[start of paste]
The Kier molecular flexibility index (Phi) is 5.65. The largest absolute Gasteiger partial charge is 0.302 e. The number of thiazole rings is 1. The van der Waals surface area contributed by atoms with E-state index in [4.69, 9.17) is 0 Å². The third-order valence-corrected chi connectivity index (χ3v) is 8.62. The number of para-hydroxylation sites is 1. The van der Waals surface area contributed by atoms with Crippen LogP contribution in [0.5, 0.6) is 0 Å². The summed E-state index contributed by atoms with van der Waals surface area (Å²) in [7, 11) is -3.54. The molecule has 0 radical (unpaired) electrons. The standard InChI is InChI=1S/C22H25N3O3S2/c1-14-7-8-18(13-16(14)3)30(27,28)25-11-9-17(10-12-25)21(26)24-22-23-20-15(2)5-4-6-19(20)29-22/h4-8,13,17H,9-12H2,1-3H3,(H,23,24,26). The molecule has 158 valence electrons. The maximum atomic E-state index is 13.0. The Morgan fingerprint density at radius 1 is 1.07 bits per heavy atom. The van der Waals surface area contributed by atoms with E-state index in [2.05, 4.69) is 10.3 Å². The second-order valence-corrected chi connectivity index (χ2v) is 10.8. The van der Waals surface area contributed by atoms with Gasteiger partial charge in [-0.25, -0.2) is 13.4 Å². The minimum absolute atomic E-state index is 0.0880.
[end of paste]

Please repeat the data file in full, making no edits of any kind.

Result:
The Kier molecular flexibility index (Phi) is 5.65. The largest absolute Gasteiger partial charge is 0.302 e. The number of thiazole rings is 1. The van der Waals surface area contributed by atoms with E-state index in [4.69, 9.17) is 0 Å². The third-order valence-corrected chi connectivity index (χ3v) is 8.62. The number of para-hydroxylation sites is 1. The van der Waals surface area contributed by atoms with Crippen LogP contribution in [0.5, 0.6) is 0 Å². The summed E-state index contributed by atoms with van der Waals surface area (Å²) in [7, 11) is -3.54. The molecule has 0 radical (unpaired) electrons. The standard InChI is InChI=1S/C22H25N3O3S2/c1-14-7-8-18(13-16(14)3)30(27,28)25-11-9-17(10-12-25)21(26)24-22-23-20-15(2)5-4-6-19(20)29-22/h4-8,13,17H,9-12H2,1-3H3,(H,23,24,26). The molecule has 158 valence electrons. The maximum atomic E-state index is 13.0. The Morgan fingerprint density at radius 1 is 1.07 bits per heavy atom. The van der Waals surface area contributed by atoms with E-state index in [2.05, 4.69) is 10.3 Å². The second-order valence-corrected chi connectivity index (χ2v) is 10.8. The van der Waals surface area contributed by atoms with Gasteiger partial charge in [-0.25, -0.2) is 13.4 Å². The minimum absolute atomic E-state index is 0.0880.